Sunday, September 27, 2009

Ten Thousand Hours and Talent

I am wrapping up Malcolm Gladwell's book, Outliers. His convincing conclusion is that the experience of those who have achieved great success " first blush to lie outside ordinary experience. But they don't. They are products of history and community, of opportunity and legacy." (p. 285)

His conclusions are reassuring in many ways. With ten thousand hours of practice, any one of us with even middling talent can become proficient. To become leaders in our field, we need a little more. We are helped by a supportive community and being in the right time and place. "Do you see a man skilled in his work? He will stand before kings." Proverbs 22:29.

My daughter, passionate about dogs, send me an editorial by Cesar Millan, dog whisperer. He is one of those people who has excelled in his line of work, and also had the good fortune to have a community, place and time to build great influence, or as Gladwell describes it, meaningful work.

On the twentieth of this month, he talks about how dogs have taught him.

"But that's not all dogs have to teach us. They educate us about the value of consistency. If you apply Exercise, Discipline, then Affection every day without fail, your dog will reward you with loyal companionship. And they show us how to live life to the fullest by being balanced and celebrating every moment.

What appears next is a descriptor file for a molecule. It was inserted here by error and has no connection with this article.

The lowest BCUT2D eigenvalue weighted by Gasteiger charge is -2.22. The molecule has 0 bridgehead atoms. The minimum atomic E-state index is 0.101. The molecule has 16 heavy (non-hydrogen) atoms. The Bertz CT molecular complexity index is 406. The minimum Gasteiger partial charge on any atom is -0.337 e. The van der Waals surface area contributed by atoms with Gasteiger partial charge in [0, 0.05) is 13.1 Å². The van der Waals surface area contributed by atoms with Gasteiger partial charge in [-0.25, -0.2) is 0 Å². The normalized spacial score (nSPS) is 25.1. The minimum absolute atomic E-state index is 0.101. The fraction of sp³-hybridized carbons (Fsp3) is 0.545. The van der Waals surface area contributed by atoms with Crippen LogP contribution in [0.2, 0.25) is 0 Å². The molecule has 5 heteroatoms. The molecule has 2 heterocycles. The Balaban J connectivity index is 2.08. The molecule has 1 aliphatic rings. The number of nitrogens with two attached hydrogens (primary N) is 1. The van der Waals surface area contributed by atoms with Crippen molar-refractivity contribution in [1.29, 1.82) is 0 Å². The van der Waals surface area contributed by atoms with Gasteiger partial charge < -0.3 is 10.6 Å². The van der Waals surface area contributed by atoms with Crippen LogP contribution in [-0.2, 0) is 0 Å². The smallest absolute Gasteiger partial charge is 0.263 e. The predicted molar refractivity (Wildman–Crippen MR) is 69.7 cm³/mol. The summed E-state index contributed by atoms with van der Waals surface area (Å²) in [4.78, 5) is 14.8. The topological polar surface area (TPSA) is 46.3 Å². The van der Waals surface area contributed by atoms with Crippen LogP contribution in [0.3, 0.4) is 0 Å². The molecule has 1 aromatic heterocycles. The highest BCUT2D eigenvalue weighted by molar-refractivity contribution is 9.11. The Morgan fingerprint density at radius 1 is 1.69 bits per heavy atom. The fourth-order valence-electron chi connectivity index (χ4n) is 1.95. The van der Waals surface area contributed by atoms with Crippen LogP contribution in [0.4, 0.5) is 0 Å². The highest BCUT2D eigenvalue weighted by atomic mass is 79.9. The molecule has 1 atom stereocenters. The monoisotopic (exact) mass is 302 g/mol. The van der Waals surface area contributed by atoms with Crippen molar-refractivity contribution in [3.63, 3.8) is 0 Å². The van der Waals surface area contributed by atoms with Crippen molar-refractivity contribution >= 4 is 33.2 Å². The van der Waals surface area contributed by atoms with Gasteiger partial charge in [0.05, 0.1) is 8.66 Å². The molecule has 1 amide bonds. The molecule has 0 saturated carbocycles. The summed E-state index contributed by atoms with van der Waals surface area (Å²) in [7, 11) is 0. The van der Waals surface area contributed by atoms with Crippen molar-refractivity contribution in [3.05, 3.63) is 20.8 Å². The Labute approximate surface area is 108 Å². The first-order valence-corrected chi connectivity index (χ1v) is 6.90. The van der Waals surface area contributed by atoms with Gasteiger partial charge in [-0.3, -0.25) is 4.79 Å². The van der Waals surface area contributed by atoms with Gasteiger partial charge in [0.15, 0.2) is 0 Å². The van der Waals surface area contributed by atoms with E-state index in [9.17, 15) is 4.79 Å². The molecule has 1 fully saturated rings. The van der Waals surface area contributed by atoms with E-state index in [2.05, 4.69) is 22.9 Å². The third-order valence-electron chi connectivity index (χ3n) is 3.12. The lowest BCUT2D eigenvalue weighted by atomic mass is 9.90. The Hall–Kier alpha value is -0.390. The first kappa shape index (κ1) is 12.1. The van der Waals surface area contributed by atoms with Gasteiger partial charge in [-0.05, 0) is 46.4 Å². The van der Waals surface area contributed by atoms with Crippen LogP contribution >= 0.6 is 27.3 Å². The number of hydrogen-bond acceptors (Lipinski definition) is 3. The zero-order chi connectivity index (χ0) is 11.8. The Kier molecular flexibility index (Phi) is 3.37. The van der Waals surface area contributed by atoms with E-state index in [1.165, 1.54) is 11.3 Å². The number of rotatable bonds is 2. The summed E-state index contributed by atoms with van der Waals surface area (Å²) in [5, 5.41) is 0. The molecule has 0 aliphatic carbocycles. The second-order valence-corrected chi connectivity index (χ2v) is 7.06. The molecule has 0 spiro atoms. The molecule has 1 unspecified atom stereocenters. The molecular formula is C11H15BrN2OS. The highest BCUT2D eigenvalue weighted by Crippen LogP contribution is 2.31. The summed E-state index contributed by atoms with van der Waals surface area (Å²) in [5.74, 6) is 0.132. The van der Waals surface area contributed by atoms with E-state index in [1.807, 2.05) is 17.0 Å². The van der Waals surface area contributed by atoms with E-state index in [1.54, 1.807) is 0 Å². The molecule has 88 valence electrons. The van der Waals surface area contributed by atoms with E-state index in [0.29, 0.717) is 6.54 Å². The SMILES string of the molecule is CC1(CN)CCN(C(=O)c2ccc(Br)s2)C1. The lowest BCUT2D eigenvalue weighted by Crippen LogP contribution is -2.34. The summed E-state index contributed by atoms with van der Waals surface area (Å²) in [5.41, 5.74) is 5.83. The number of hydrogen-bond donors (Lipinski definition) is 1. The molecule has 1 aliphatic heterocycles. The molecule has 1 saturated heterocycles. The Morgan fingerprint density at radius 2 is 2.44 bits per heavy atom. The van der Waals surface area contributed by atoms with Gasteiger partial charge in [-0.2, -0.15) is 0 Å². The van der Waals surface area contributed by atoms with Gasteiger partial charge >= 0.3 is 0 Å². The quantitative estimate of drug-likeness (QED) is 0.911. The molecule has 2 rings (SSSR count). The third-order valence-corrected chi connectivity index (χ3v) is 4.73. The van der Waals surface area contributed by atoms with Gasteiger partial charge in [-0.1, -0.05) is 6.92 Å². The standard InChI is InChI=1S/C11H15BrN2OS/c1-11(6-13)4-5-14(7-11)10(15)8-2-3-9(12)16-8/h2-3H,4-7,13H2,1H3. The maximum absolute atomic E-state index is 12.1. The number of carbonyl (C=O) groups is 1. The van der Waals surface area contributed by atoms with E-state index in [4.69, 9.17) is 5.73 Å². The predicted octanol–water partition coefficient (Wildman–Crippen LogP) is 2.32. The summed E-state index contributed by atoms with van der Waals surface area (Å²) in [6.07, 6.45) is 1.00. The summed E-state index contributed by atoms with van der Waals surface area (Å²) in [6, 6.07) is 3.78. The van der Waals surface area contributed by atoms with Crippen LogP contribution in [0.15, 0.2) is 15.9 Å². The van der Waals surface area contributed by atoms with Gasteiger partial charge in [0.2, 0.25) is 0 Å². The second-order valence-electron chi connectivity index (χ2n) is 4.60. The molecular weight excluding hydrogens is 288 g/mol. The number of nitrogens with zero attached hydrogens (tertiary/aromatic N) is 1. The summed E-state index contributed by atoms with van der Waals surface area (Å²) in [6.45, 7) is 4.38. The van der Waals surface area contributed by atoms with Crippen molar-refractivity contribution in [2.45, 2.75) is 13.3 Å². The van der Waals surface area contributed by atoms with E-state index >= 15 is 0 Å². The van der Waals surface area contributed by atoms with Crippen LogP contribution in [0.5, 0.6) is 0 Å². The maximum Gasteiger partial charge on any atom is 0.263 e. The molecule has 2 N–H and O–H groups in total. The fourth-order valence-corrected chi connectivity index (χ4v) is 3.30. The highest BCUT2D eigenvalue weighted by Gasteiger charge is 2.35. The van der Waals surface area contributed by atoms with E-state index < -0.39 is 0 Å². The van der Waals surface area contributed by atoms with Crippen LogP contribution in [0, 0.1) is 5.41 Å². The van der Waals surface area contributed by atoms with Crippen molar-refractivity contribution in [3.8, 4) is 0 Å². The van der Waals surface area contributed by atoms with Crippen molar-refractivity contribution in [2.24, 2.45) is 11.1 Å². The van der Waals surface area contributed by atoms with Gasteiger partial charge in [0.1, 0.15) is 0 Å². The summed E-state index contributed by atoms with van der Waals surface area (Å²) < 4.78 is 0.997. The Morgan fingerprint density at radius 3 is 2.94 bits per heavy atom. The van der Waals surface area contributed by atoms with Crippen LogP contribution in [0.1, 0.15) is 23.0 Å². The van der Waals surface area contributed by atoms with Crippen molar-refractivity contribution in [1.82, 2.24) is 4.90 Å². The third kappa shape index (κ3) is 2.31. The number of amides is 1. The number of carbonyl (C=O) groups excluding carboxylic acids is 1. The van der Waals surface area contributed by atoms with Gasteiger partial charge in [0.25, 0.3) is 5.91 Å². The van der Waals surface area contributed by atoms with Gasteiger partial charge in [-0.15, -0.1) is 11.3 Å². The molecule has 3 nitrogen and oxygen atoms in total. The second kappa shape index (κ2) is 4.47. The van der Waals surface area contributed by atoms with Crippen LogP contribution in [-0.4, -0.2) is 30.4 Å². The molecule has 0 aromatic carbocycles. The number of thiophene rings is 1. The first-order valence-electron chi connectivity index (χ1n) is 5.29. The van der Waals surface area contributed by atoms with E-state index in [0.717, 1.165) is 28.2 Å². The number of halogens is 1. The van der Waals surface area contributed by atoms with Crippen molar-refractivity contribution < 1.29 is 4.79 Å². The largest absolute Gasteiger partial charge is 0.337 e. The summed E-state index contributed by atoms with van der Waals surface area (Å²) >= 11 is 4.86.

Through my pack, I have experience birth, life, and death, and they have shared fundamental lessons about going through this natural life cycle. How do they pass from one phase to the next? How do they stay together all their lives as a family? They have taught me to value the simplicity of life itself. They intensify every moment that I am with them. And for that, I am eternally grateful."

Yes, I can learn a lot from hanging out with our dog friend, Ariel. She knows when it has been too long between visits. A quick exchange of affection is all that is needed. How many times do I neglect that simple thing? What price do I pay, mentally and physically, by ignoring this basic need?

How about celebrating the moment? I've seen that theme repeated over and over again as well. There's Mihaly Csikszentmihalyi's work on Flow. I bet dogs and ten thousand hours champions enjoy many flow moments of intense concentration.